Female Infertility

 

Uterine Polyps

Dr. Dan Gehlbach treats uterine polyps in our Kansas fertility center to improve fertility

As head of our Kansas fertility center, Dr. Dan Gehlbach identifies and treats common cause of infertility, including physical abnormalities such as uterine polyps. An estimated 25% of women develop these polyps, which form as overgrowths of tissue in the endometrium. Although women with uterine polyps can often be asymptomatic, these growths can create physical barriers to conception.

Our Kansas fertility center expert provides a detailed explanation about uterine polyps

Also referred to as endometrial polyps, uterine polyps are small or large masses of tissue attached to the uterus by a base or a stalk. Although the exact cause of uterine polyps remains unknown, research indicates that polyps have a sensitivity to estrogen. In general, our Kansas fertility center expert finds that obese women, those with high blood pressure, women between the ages of 40 to 50, and individuals who have taken, or currently take, anti-estrogen drugs for cancer treatment may have an increased risk of uterine polyps.

Symptoms of uterine polyps include:

  • Heavy menstrual bleeding
  • Irregular menstrual cycles
  • Spotting between periods
  • Bleeding after intercourse
  • Any spotting or bleeding after finishing menopause
  • Infertility

Dr. Gehlbach explains the correlation between uterine polyps and infertility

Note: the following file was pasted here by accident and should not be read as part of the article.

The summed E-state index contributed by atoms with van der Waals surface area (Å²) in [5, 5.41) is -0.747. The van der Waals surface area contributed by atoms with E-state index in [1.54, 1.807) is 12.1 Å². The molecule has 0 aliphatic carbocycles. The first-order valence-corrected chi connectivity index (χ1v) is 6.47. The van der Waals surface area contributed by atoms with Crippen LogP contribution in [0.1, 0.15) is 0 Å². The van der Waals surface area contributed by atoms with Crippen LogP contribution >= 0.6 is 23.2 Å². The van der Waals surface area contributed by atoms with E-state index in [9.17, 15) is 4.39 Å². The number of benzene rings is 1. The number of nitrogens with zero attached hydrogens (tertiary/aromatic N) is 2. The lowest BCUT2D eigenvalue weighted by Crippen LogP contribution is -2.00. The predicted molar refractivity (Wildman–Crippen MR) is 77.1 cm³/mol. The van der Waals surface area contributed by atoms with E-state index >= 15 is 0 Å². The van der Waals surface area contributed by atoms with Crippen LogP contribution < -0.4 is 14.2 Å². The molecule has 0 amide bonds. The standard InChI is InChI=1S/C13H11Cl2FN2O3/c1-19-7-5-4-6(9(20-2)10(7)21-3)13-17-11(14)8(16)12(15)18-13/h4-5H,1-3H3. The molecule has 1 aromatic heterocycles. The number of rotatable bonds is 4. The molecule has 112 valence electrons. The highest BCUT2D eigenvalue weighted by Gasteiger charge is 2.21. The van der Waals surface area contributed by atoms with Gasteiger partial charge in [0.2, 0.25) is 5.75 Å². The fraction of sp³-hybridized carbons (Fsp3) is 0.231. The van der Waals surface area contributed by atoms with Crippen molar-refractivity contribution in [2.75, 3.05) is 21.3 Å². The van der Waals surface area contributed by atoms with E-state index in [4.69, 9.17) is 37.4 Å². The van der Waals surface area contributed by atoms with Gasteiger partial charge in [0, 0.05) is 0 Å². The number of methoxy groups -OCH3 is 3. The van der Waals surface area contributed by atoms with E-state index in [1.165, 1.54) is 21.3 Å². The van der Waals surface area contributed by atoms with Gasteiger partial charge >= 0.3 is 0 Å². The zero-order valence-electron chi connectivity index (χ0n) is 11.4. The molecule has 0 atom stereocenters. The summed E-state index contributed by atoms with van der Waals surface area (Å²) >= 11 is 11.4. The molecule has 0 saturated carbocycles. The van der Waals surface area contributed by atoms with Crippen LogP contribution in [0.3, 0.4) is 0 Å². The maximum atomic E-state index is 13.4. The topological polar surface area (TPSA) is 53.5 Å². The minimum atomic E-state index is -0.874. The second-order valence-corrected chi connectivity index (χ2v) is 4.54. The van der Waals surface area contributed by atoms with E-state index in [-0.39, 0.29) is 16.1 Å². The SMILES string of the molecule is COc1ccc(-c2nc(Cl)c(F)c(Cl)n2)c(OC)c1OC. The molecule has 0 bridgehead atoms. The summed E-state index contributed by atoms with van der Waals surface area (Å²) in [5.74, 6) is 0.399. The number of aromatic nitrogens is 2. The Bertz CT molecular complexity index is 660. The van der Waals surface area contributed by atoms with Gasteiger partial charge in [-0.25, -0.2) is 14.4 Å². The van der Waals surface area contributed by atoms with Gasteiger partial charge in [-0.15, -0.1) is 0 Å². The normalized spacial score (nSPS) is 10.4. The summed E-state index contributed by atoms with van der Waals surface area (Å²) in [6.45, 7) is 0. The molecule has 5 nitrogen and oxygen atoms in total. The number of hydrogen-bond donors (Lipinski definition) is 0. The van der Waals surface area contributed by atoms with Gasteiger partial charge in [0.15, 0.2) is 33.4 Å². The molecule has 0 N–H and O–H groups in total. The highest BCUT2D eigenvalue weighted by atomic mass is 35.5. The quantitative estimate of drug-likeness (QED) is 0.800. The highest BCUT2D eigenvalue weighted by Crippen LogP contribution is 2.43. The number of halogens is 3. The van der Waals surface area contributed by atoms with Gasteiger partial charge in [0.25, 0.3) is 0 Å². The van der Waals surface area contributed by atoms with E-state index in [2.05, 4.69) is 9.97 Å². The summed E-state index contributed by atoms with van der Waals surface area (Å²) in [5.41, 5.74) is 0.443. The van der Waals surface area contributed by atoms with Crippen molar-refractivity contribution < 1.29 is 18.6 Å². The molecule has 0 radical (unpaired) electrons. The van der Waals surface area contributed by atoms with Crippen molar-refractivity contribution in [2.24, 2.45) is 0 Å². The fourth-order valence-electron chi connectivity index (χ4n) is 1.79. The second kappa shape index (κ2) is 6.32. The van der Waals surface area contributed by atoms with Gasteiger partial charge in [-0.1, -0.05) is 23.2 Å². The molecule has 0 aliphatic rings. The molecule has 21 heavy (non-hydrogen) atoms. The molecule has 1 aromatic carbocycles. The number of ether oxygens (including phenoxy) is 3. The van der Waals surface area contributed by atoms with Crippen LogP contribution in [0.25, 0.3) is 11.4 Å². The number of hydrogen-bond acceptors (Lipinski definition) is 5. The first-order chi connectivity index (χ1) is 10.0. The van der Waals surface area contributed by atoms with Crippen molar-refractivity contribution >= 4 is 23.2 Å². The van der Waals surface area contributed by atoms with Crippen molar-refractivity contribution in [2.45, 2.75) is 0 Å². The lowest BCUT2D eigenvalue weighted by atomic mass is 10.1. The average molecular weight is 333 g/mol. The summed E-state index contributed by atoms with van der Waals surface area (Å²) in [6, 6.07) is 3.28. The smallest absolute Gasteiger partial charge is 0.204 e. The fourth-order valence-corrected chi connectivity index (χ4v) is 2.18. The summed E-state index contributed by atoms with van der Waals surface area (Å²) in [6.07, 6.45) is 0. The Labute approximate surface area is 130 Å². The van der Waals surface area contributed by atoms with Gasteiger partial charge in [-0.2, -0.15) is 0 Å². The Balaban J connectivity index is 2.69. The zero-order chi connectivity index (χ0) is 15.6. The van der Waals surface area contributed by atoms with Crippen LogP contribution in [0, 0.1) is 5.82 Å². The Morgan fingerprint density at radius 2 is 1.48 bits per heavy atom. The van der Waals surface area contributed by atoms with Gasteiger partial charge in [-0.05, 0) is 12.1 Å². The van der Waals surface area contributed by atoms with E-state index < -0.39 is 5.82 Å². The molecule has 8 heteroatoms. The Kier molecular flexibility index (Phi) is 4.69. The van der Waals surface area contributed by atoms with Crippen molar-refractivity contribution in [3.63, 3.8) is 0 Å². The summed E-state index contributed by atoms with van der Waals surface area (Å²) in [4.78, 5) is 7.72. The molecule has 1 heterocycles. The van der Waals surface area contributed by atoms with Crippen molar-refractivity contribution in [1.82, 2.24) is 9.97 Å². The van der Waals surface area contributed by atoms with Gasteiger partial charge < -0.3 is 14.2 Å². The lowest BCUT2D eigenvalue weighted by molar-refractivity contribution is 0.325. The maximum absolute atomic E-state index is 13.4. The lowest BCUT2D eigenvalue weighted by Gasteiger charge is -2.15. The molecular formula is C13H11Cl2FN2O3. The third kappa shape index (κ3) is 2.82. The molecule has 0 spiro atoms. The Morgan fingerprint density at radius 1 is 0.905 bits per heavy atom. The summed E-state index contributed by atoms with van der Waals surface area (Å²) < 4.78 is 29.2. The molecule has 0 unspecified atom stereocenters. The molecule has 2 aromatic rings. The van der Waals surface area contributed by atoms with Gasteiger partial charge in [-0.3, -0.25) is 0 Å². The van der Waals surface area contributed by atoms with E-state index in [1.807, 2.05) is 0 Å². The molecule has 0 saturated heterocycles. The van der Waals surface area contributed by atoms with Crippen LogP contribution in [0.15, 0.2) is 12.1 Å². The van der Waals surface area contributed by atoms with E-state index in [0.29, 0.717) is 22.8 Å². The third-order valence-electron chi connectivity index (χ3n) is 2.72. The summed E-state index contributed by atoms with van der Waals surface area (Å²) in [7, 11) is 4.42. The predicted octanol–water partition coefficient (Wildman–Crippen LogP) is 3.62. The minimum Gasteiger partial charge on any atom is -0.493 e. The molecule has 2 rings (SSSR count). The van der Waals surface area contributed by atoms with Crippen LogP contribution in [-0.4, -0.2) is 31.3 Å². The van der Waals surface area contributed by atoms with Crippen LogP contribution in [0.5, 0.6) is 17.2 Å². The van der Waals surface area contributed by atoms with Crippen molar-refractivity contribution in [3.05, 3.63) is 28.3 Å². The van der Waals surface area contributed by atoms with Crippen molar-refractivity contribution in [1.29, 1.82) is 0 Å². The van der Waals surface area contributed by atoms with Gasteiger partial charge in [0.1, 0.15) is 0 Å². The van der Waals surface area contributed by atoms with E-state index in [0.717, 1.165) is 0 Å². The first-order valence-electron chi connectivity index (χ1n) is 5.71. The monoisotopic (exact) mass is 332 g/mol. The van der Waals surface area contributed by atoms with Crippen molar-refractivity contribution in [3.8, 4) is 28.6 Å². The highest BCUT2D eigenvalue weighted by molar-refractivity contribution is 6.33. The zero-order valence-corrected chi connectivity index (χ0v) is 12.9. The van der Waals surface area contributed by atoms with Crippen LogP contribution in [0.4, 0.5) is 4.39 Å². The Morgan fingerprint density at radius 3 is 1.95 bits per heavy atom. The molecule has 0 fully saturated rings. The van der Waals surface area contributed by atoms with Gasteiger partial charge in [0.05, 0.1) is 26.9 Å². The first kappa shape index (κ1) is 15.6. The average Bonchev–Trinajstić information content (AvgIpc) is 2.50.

Because uterine polyps grow inside the uterus, they can disrupt pregnancy development. When polyps are present, they can prevent a fertilized egg from successful implantation in the uterine wall. Additionally, uterine polyps can block the area where the fallopian tubes and uterus connect, as well as the entrance to the cervical canal, which could make conception difficult. In some cases, uterine polyps can contribute to pregnancy loss.

Diagnosing and treating uterine polyps in our Kansas fertility center

If Dr. Gehlbach suspects uterine polyps, he will want to confirm the diagnosis via sonogram, with an endometrial biopsy of the tissue or through a hysterosalpingogram, a procedure that uses X-ray images to view the inside of the uterus and fallopian tubes. Depending on the size and location of the polyps, Dr. Gehlbach may suggest removing them using hysteroscopy. Usually, uterine polyps are benign, but because they can be malignant, Dr. Gehlbach recommends having them biopsied after removal.

Physical issues such as uterine polyps can prevent you from having the baby you desire. If you have symptoms that could indicate the presence of polyps, contact our office for an appointment with Dr. Gehlbach. Our Kansas fertility center expert diagnoses and treats infertility, including any difficulties created by uterine polyps.